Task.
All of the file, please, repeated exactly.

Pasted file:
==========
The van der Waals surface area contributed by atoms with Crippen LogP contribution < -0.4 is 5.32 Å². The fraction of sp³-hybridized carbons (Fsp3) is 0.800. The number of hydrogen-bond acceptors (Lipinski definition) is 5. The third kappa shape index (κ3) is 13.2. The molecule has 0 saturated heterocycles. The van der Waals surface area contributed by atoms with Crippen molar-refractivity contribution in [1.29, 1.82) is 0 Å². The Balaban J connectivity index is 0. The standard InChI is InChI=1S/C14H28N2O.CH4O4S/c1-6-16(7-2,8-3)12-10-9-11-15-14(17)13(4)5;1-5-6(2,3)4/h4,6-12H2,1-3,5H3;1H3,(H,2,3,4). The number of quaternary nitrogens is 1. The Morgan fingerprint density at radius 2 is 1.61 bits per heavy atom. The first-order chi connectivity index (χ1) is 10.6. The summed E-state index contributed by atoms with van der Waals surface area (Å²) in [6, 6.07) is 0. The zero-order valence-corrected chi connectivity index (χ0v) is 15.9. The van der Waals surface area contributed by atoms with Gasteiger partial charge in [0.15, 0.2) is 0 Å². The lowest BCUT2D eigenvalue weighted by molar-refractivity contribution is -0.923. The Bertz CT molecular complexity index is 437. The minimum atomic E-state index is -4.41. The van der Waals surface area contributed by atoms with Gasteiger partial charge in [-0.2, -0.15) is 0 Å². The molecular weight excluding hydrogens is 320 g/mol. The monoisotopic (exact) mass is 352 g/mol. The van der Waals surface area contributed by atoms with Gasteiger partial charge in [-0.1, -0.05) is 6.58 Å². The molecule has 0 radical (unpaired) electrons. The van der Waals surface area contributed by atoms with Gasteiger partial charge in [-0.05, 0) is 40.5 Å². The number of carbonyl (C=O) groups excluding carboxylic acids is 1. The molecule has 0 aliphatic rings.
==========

The van der Waals surface area contributed by atoms with Crippen LogP contribution < -0.4 is 5.32 Å². The fraction of sp³-hybridized carbons (Fsp3) is 0.800. The number of hydrogen-bond acceptors (Lipinski definition) is 5. The third kappa shape index (κ3) is 13.2. The molecule has 0 saturated heterocycles. The van der Waals surface area contributed by atoms with Crippen molar-refractivity contribution in [1.29, 1.82) is 0 Å². The Balaban J connectivity index is 0. The standard InChI is InChI=1S/C14H28N2O.CH4O4S/c1-6-16(7-2,8-3)12-10-9-11-15-14(17)13(4)5;1-5-6(2,3)4/h4,6-12H2,1-3,5H3;1H3,(H,2,3,4). The number of quaternary nitrogens is 1. The Morgan fingerprint density at radius 2 is 1.61 bits per heavy atom. The first-order chi connectivity index (χ1) is 10.6. The summed E-state index contributed by atoms with van der Waals surface area (Å²) in [6, 6.07) is 0. The zero-order valence-corrected chi connectivity index (χ0v) is 15.9. The van der Waals surface area contributed by atoms with Gasteiger partial charge in [0.15, 0.2) is 0 Å². The lowest BCUT2D eigenvalue weighted by molar-refractivity contribution is -0.923. The Bertz CT molecular complexity index is 437. The minimum atomic E-state index is -4.41. The van der Waals surface area contributed by atoms with Gasteiger partial charge in [-0.2, -0.15) is 0 Å². The molecular weight excluding hydrogens is 320 g/mol. The monoisotopic (exact) mass is 352 g/mol. The van der Waals surface area contributed by atoms with Gasteiger partial charge in [-0.1, -0.05) is 6.58 Å². The molecule has 0 radical (unpaired) electrons. The van der Waals surface area contributed by atoms with Gasteiger partial charge in [-0.05, 0) is 40.5 Å². The number of carbonyl (C=O) groups excluding carboxylic acids is 1. The molecule has 0 aliphatic rings.